ber of its Executive Committee, as well as
a director of the Central State Bank of
Connersville, Indiana.

Results Florida FFA Teams'
National Judging Contests
AT THE National Dairy Judging Con-
gress, Waterloo, Iowa, September 30-Oc-
tober 1, 1963, the Florida Association was
represented by the Ocala Chapter Dairy
Judging Team, composed of Hale Stancil,
Jimmy Driggers, Gary Colson as alter-
nate, Marvin Shepherd and Chapter Ad-
viser, M. C. Roche.
In Dairy Products Division, the team
and members won Participation Certifi-
In Dairy Cattle Division, the team won
Honorable Mention. Individual placings
were: Hale Stancil, Silver Emblem; Jim-
my Driggers, Honorable Mention and
Gary Colson, Participation Certificate.
National Meats Judging Contest, Kan-
sas City, Missouri, the Florida Associa-
tion was represented by the Palatka FFA
Chapter. The team was composed of:
Paul Usina, Richard Rich, Layton,
Faulkner; Larry Icenyour as alternate
and Roger J. Ussery, Adviser. The team
received a Bronze Emblem Award. Paul
and Richard received Bronze Awards and
Layton received an Honorable Mention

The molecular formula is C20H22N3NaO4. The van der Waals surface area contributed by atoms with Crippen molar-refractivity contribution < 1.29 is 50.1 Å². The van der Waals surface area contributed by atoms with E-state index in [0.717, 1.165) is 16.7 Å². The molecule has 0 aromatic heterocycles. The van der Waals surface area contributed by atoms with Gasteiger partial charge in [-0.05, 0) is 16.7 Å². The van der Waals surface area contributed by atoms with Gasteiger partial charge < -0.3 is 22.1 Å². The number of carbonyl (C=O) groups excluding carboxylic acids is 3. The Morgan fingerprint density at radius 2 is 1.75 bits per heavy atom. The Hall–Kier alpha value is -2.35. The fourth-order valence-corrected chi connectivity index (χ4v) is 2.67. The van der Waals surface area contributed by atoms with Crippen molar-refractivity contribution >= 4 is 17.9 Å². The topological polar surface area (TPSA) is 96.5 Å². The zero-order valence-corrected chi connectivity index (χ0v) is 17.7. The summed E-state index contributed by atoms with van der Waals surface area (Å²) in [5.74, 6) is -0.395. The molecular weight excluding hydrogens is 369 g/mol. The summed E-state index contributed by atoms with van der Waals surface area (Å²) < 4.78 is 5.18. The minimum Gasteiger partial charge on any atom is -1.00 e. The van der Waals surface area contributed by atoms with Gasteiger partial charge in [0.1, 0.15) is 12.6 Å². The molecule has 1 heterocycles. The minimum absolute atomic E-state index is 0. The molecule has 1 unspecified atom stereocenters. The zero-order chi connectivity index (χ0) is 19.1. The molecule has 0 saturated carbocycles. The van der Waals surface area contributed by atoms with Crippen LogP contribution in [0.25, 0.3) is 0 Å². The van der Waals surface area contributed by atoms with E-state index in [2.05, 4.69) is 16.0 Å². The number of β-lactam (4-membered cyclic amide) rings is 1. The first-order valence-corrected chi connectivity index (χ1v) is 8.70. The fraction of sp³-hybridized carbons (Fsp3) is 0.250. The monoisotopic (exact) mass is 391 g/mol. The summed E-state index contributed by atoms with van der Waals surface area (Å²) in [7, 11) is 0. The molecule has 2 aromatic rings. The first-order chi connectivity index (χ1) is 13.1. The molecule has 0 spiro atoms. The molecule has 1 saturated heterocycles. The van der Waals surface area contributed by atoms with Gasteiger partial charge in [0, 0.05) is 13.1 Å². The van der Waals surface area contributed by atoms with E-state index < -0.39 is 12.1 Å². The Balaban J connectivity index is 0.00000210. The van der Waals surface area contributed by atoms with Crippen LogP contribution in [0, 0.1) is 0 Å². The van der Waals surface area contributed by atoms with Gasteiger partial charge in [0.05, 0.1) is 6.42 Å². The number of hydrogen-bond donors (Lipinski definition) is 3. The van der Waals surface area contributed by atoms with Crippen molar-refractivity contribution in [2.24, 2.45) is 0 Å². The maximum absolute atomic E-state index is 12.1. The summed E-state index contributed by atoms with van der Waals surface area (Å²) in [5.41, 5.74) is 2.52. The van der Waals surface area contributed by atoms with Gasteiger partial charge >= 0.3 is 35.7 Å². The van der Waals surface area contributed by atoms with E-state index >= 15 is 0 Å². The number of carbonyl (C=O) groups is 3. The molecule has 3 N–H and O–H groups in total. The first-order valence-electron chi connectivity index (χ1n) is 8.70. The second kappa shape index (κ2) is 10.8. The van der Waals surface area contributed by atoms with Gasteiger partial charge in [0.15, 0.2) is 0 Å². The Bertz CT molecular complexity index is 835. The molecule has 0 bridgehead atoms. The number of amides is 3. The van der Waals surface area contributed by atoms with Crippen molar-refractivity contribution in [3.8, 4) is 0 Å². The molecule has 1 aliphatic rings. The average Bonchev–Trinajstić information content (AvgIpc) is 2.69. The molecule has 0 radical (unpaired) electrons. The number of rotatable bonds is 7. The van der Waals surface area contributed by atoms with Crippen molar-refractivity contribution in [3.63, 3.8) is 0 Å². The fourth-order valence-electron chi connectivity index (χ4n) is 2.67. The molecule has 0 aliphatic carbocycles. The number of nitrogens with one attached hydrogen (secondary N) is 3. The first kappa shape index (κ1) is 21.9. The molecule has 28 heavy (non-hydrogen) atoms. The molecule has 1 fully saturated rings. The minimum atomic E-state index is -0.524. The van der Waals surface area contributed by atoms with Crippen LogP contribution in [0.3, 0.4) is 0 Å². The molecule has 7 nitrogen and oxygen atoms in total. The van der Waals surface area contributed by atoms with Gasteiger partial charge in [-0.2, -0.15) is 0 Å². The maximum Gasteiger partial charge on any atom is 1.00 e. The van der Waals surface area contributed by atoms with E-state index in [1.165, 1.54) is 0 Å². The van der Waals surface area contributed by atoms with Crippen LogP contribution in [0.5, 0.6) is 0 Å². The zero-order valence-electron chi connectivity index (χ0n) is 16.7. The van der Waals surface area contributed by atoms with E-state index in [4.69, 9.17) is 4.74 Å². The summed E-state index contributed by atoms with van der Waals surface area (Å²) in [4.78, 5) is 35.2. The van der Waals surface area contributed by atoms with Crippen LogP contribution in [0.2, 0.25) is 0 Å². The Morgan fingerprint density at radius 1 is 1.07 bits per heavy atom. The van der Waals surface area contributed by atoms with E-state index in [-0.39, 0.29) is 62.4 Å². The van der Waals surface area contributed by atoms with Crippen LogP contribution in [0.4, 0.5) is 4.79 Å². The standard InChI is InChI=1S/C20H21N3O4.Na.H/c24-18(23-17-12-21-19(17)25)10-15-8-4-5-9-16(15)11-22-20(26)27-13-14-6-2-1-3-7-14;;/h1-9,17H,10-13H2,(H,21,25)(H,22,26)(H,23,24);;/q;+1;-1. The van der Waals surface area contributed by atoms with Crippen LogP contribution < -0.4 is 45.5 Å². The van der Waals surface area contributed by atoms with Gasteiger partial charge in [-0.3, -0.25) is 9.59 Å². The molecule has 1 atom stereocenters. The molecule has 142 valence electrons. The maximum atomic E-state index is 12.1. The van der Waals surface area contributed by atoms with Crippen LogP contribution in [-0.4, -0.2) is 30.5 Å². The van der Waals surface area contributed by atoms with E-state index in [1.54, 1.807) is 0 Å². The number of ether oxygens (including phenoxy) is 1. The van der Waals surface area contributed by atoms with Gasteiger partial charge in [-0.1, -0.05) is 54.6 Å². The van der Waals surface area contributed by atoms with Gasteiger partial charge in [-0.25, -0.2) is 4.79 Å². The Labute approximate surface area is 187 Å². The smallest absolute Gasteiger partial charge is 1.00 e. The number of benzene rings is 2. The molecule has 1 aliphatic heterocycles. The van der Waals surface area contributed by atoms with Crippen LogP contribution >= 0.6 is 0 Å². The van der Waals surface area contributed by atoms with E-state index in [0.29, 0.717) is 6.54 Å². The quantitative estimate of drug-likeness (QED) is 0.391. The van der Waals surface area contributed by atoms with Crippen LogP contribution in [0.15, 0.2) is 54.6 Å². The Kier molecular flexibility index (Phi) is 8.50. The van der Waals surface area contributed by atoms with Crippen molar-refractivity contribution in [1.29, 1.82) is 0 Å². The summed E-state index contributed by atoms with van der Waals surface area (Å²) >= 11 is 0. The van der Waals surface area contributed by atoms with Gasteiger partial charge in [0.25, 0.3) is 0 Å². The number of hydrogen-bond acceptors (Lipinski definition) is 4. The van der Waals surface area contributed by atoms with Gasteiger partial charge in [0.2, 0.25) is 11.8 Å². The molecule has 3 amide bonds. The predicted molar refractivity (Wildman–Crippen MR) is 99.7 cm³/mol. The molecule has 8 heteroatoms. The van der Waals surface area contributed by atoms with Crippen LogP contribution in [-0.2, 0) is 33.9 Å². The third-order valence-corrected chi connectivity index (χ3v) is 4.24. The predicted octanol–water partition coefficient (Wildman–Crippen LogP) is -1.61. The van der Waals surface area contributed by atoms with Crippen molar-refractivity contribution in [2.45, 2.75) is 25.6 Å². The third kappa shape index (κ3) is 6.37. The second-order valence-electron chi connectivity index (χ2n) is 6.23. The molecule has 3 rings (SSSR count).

The Santa Fe Chapter at Alachua,
Poultry Judging Team won a Bronze
Emblem Award. The team members
were: Howell Parrish, Glen Busby, Bill
Shaw, Charles Davis as alternate and Ad-
viser, Kenneth Lee. Individual placings:
Glen won a Silver Emblem; Howell and
Bill won Bronze Emblem Awards.
National Livestock Judging Contest-
The Santa Fe Chapter at Alachua won
the Silver Emblem Award. The team was
composed of: Carlton DeLoach, Johnny
Emerson, Russell Taylor, Kenneth Young
as alternate and the Adviser, Kenneth
Lee. Individual placings, Carlton and
Russell won Silver Emblems and Johnny
won the Bronze.
Livestock Showmanship Awards, pro-
vided for boys who show outstanding
ability in showing and holding livestock
during the National FFA Contest. Ken-
neth Young, alternate on the Livestock
Judging Team won the Gold Emblem

Seated left: J. K. Stern, Pres. AIC., Fred
D. Whitelaw, Jr., Pres. Fla. FFA, Dr.